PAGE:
Iconic brands such as Nokia and Castrol announced a complete rebranding, including a revamped logo. In the past brands such as Tropicana and Air India too rejigged their identity. However, not all of these changes were received well. We take a look at what makes the cut.
Many brands have recently chosen to give their brands a new look, sometimes to resonate better and sometimes to catch up with the changing consumer behaviour.
Recently, Nokia had a makeover after donning their iconic look for six decades. Similarly, an Indian yesteryear beverage, Campa Cola made its way back to the shelves in an entirely new avatar.
Social Samosa talks to experts to understand rebranding in this day and age – what is it that the brands are trying to achieve and how does it impact the end consumer?
The Nokia Chapter
Companies often anticipate that rebranding will boost their brand awareness, give them a new identity, and put them in a more competitive position in the market.
Earlier this year, the iconic brand Nokia went ahead and changed their brand logo to a much more futuristic, sleeker and more digitally-savvy look. Nokia’s change garnered mixed reactions from the audience and industry folks too.
Kiran Khadke, Creative lead & Co-Founder of Hyper Connect Asia told Social Samosa, “I really like the new Nokia identity. It’s in sync with their shift in the Business Technology (B2B) space. The fonts, colours and the entire brand ecosystem help build a narrative around digital transformation.”
On the other hand, Priyanka Mestry Soni, National Design Head, Kinnect feels they could have retained a few things from the original logo like the typeface style since it had a good recall visually.
She further added, “It’s definitely cleaner but I am not a big fan of the new font and I am also finding a legibility challenge here, as the letter ‘N’ and ‘K’ cannot be read quite easily.”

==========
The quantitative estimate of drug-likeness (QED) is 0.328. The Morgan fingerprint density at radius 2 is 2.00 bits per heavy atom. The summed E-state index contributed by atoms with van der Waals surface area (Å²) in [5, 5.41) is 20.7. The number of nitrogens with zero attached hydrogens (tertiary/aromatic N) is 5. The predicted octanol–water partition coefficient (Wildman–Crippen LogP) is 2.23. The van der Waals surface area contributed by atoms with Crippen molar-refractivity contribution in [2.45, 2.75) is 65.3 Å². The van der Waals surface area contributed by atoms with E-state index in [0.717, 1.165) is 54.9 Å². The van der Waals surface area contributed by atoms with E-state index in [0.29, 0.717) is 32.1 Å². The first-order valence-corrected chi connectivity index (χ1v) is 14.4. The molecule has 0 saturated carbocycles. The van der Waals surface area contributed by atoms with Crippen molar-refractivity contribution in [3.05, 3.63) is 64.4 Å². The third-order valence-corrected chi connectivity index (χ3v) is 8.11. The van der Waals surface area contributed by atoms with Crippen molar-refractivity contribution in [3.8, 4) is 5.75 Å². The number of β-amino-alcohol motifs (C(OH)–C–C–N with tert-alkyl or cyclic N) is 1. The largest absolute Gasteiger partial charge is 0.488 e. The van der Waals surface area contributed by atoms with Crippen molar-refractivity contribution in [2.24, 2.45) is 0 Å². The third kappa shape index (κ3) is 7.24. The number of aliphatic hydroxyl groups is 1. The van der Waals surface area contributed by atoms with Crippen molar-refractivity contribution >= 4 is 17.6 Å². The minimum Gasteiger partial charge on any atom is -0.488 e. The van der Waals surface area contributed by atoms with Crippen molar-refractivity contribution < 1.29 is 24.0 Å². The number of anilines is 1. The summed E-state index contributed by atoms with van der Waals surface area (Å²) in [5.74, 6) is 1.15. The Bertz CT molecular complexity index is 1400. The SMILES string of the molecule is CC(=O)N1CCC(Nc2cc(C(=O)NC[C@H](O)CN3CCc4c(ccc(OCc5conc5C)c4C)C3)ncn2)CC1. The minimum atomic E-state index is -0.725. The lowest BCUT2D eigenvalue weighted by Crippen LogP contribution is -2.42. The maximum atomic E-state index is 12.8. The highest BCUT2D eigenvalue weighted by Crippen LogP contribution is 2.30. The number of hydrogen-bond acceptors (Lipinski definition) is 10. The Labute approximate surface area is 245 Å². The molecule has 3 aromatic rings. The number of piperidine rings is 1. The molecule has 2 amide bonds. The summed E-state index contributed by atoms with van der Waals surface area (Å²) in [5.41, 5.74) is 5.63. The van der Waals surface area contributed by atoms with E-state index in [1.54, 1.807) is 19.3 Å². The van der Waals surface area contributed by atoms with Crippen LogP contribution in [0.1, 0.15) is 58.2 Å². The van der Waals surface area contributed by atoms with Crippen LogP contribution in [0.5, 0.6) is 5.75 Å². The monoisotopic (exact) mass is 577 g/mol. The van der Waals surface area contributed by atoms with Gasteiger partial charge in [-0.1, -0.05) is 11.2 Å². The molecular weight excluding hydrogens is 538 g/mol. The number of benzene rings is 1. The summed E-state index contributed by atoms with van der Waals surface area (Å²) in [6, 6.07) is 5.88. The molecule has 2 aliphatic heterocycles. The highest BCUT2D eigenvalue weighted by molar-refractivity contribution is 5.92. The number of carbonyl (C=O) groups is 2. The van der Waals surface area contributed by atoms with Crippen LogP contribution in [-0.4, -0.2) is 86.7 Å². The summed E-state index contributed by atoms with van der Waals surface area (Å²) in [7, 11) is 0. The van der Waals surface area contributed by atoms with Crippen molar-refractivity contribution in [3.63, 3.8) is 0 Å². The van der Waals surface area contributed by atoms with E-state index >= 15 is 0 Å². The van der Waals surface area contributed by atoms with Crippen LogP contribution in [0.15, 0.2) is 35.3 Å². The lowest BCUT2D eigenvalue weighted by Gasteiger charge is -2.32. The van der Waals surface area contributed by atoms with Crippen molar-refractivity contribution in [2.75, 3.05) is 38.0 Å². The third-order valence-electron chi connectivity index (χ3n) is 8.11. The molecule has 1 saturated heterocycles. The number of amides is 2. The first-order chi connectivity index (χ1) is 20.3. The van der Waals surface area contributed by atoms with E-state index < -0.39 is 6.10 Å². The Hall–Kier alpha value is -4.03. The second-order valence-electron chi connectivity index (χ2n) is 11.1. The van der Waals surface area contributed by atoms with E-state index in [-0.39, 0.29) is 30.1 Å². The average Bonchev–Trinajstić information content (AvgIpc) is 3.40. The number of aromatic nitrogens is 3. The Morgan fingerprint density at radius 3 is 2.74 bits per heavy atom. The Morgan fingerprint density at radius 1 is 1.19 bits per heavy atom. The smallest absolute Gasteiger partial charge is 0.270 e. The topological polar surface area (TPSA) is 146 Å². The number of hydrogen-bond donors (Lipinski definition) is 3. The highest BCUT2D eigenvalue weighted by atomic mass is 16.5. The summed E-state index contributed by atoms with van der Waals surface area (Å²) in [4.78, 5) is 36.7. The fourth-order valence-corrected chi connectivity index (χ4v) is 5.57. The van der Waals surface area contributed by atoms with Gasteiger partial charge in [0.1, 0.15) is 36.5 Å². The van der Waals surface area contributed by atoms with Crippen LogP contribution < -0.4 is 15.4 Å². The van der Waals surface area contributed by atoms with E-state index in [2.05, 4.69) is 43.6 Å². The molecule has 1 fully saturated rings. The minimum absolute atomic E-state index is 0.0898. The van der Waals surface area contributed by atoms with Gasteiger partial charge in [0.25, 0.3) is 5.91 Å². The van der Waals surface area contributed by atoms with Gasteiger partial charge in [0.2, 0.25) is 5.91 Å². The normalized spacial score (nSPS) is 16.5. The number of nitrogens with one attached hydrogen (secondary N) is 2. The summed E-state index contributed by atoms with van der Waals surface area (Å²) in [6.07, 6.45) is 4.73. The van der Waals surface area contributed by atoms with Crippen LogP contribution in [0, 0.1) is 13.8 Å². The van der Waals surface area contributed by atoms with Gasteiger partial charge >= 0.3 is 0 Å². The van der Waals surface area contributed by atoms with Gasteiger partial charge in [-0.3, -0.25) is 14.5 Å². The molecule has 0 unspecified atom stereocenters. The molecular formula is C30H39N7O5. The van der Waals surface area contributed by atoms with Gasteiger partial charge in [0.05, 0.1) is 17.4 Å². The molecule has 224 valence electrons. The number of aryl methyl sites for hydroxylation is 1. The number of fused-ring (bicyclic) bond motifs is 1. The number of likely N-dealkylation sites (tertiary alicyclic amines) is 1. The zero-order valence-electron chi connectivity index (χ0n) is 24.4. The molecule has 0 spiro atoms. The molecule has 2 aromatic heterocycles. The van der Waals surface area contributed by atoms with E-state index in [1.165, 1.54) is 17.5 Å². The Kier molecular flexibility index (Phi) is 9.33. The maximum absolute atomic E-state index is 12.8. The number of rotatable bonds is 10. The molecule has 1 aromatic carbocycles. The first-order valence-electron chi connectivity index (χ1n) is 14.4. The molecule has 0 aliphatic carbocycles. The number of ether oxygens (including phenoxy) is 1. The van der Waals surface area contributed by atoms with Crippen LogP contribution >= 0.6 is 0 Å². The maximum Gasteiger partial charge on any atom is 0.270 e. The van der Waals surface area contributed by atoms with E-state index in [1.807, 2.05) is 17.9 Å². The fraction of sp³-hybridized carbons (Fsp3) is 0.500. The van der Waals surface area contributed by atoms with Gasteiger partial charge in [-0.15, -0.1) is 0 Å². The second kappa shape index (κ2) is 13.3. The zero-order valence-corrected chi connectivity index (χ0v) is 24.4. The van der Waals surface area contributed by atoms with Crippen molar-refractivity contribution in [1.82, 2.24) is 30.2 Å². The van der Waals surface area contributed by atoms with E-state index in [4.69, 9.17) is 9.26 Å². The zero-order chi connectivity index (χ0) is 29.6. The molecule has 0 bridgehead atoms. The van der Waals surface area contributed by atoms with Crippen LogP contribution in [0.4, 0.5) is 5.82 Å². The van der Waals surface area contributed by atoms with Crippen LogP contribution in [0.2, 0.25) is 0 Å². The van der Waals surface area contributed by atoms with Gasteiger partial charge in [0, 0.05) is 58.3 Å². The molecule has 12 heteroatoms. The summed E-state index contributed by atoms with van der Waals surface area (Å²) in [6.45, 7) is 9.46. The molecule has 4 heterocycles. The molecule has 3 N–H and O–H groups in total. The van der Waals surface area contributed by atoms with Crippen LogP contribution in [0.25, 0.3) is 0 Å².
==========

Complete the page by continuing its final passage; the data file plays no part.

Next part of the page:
Changing a legacy brand’s look comes with its own challenges. Typography, colour scheme and scalability play an important role when it comes to audience retention and consumers usually connect with the look and memory of a brand’s colours and font.
“Ultimately, the goals of a rebranding exercise should align with the brand’s overall business objectives. The brand’s purpose and values should guide the rebranding process to ensure it resonates with its audience and creates a meaningful connection,” says Suraja Kishore, CEO- BBDO India
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Connecting Past & Future
Many times, while rebranding, brands retain some elements of their past self. In most circumstances, a brand can preserve a sense of continuity and familiarity with its current audience by keeping some aspects of the old identity while simultaneously showing them that the company is changing and staying current.
A similar situation occurred when in 2012, Domino’s got rid of the word ‘Pizza’ from their logo, retaining their colours and shapes. This rebranding that broke the stagnant nature of the brand’s image also proved helpful in regaining consumers. Their revenue doubled since the rebranding, jumping to $2.7 billion in 2017 from $1.4 billion in 2009.
Similarly, earlier this year, Castrol went through a rebranding process with the aim to broaden appeal with a more diverse customer base. Although the brand changed its avatar for a wider brand appeal, it maintained the brand’s iconic red, green and white colours that connect with their legacy.
“Our refreshed brand identity reflects our commitment to investing in the future and creating new opportunities for growth and success,” said Nicola Buck, CMO – Castrol in a statement released to the press.
Sharing why it is important to retain traces of the past, Shashwat Das, Founder – Almond Branding says, “While brands should try to look more contemporary and dynamic, they should always build on the heritage of the previous identity.”
At the same time, a rebranding exercise also gives a brand the chance to stand out from its rivals, get rid of unnecessary baggage, and appeal to new audiences. In these circumstances, it might be more crucial to depart from the past and develop a novel, distinctive image that accurately reflects the brand’s new course.